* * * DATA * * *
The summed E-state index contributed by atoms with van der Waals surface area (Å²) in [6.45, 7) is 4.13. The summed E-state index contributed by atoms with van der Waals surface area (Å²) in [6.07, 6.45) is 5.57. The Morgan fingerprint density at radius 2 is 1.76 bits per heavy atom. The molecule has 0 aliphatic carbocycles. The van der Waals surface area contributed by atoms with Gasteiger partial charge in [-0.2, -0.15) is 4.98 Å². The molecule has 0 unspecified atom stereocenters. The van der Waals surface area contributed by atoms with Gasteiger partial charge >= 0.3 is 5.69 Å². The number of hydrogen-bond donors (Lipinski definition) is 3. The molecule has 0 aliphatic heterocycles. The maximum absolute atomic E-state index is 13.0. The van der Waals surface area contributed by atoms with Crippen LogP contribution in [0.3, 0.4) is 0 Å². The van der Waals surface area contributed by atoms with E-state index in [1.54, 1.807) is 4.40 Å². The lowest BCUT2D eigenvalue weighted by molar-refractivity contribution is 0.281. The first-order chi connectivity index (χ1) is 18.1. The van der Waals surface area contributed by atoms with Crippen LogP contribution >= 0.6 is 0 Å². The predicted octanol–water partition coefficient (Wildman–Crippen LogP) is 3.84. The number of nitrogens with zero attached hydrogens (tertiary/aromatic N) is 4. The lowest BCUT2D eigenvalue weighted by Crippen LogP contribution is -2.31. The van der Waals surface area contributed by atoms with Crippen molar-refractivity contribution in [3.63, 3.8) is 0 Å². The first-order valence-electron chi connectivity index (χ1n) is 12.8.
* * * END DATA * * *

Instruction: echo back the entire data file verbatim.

The summed E-state index contributed by atoms with van der Waals surface area (Å²) in [6.45, 7) is 4.13. The summed E-state index contributed by atoms with van der Waals surface area (Å²) in [6.07, 6.45) is 5.57. The Morgan fingerprint density at radius 2 is 1.76 bits per heavy atom. The molecule has 0 aliphatic carbocycles. The van der Waals surface area contributed by atoms with Gasteiger partial charge in [-0.2, -0.15) is 4.98 Å². The molecule has 0 unspecified atom stereocenters. The van der Waals surface area contributed by atoms with Gasteiger partial charge >= 0.3 is 5.69 Å². The number of hydrogen-bond donors (Lipinski definition) is 3. The molecule has 0 aliphatic heterocycles. The maximum absolute atomic E-state index is 13.0. The van der Waals surface area contributed by atoms with Crippen LogP contribution in [0.3, 0.4) is 0 Å². The van der Waals surface area contributed by atoms with E-state index in [1.54, 1.807) is 4.40 Å². The lowest BCUT2D eigenvalue weighted by molar-refractivity contribution is 0.281. The first-order chi connectivity index (χ1) is 18.1. The van der Waals surface area contributed by atoms with Crippen LogP contribution >= 0.6 is 0 Å². The predicted octanol–water partition coefficient (Wildman–Crippen LogP) is 3.84. The number of nitrogens with zero attached hydrogens (tertiary/aromatic N) is 4. The lowest BCUT2D eigenvalue weighted by Crippen LogP contribution is -2.31. The van der Waals surface area contributed by atoms with Crippen molar-refractivity contribution in [3.63, 3.8) is 0 Å². The first-order valence-electron chi connectivity index (χ1n) is 12.8.